Here I am, almost two month since the last food post, groveling and asking that you rejoin me at our table on our deck, surrounded by our garden of vegetables, herbs and flowers, bask in the setting sun and light Hawaiian trade winds, so that we once again can break bread together.
I do feel that I owe a brief explanation to those of you who have faithfully been checking in and those of you who have been commenting despite the silence. In a nutshell, we have had two very busy months. We started a home improvement project that, of course, dragged on far longer than anticipated. The actual labor was done relatively quickly thanks, in part, to our minimal square footage – painting the walls shades of blue (and bright yellow in the bathroom) and replacing the forlorn carpet with laminate wood flooring in a warm shade of oak to create an effect of a beach side cottage (in reality we live on the side of a volcano and are a three minute drive from the ocean). What took so long was the finishing work (baseboards, caulking, transitions, etc) and dragging everything back into the house, unpacking, reorganizing, and so on and so forth. There was also much going on at work. We had family visit for two weeks. We puddle-hopped over to the Big Island for some R&R with the visiting fam.
Additionally, on a more somber note, we’ve had people close to us facing some serious health issues. My instinct, in addition to offering all manner of support that I can, is to feed people when times get tough, stressful, or scary. Food is love, food is health, and food is nourishing both for our bodies and our souls. But when faced with health issues, people should be fed as well as possible – not the cakes, pies, and cookies loaded with sugar that are my initial instinct to whip up. This has led me to critically consider the way I cook and eat and has made me face the hard reality that I use and consume entirely too much sugar and too much white flour. This amount of sugar can undo the work put into carefully choosing produce and focusing on using all fresh ingredients and whole foods. So, as I happily jump back into the world of cooking and baking, expect to see a focus on the same delicious foods but, in the case of my sweet teeth, expect to also see a focus on natural sweeteners, whole grains, and healthier treats.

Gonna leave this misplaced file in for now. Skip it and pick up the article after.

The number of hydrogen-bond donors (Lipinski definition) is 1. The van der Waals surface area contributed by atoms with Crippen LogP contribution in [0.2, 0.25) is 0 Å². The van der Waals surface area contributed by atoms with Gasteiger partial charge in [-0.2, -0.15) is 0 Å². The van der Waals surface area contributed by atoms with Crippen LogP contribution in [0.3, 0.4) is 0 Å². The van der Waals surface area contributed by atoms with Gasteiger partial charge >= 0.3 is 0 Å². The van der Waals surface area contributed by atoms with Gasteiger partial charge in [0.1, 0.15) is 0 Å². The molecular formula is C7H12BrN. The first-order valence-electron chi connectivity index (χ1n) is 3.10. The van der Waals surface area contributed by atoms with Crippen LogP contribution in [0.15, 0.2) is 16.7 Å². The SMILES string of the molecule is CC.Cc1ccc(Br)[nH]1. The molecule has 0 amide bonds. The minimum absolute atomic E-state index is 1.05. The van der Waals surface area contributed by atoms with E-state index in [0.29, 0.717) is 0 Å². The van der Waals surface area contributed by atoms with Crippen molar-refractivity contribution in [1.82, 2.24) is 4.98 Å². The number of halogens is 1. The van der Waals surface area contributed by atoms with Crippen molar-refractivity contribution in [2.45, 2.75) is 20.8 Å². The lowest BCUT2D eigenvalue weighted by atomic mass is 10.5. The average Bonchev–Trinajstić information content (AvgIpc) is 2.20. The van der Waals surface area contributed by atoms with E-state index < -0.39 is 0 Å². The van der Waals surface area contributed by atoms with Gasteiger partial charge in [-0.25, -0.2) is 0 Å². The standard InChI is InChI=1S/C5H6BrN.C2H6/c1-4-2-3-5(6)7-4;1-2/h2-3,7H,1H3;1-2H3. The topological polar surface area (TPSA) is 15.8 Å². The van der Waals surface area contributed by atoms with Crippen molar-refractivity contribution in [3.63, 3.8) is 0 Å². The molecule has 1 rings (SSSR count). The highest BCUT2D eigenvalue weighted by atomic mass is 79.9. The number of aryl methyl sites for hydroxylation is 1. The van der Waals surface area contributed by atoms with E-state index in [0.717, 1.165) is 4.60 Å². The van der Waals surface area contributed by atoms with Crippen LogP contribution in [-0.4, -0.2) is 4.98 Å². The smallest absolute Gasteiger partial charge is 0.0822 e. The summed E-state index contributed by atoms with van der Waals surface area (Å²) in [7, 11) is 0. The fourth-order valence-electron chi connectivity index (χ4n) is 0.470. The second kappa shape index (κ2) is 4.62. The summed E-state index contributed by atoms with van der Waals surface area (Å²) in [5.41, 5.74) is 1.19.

“One cannot think well, love well, sleep well, if one has not dined well.”
— Virginia Woolf
It’s good to be back. Let’s eat!
White Bean, Mushroom, and Smoked Sundried Tomato Pasta
1 tbsp olive oil
1 onion, diced
2 cloves garlic, minced
2 ½ cups sliced white mushrooms
1 15 oz. can white beans, drained
1/3 cup smoked sundried tomatoes, soaked in boiling water to rehydrate and then cut into small pieces
5 tbs tomato soaking liquid
2 tbsp fresh herbs, chopped (I used rosemary, basil, oregano, and parsley from my garden)
Salt, pepper, and hot red pepper flakes to taste
Olive oil for drizzling
Pasta of your choice (I used whole wheat spaghetti)
1. Put a pot of water on for the pasta, and soak the sundried tomatoes in a bowl of hot or boiling water for about 10 minutes or until soft.
2. Meanwhile, Heat the olive oil in a pan over medium heat, and sauté the onion for 8-10 minutes. Add the garlic, sauté 1-2 minutes, then add the mushrooms. Saute for about 5 minutes.
3. Add the beans and tomatoes to the pan and add 5 tbsp of the tomato soaking liquid. Add more if the bean mixture begins to stick. Cook for 5-7 minutes.
4. Add salt, pepper, and hot red pepper flakes to taste. Sprinkle on the herbs and drizzle with olive oil. Serve over pasta.